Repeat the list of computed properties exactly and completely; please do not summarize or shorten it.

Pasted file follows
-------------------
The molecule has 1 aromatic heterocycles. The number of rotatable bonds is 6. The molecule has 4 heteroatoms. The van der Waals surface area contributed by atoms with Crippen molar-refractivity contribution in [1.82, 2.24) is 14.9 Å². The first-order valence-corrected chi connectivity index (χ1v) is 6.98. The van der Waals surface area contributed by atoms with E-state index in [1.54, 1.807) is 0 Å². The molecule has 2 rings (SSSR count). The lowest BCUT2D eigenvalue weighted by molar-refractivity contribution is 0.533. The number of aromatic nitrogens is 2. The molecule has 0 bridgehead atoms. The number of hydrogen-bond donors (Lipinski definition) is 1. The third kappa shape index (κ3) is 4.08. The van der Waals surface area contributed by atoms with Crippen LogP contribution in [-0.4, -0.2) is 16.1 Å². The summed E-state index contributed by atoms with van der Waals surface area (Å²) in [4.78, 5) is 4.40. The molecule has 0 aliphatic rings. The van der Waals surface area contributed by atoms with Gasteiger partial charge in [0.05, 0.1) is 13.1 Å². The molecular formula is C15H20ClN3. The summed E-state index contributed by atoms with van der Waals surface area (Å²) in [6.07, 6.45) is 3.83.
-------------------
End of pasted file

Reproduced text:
The molecule has 1 aromatic heterocycles. The number of rotatable bonds is 6. The molecule has 4 heteroatoms. The van der Waals surface area contributed by atoms with Crippen molar-refractivity contribution in [1.82, 2.24) is 14.9 Å². The first-order valence-corrected chi connectivity index (χ1v) is 6.98. The van der Waals surface area contributed by atoms with E-state index in [1.54, 1.807) is 0 Å². The molecule has 2 rings (SSSR count). The lowest BCUT2D eigenvalue weighted by molar-refractivity contribution is 0.533. The number of aromatic nitrogens is 2. The molecule has 0 bridgehead atoms. The number of hydrogen-bond donors (Lipinski definition) is 1. The third kappa shape index (κ3) is 4.08. The van der Waals surface area contributed by atoms with Crippen LogP contribution in [-0.4, -0.2) is 16.1 Å². The summed E-state index contributed by atoms with van der Waals surface area (Å²) in [4.78, 5) is 4.40. The molecule has 0 aliphatic rings. The van der Waals surface area contributed by atoms with Gasteiger partial charge in [0.05, 0.1) is 13.1 Å². The molecular formula is C15H20ClN3. The summed E-state index contributed by atoms with van der Waals surface area (Å²) in [6.07, 6.45) is 3.83.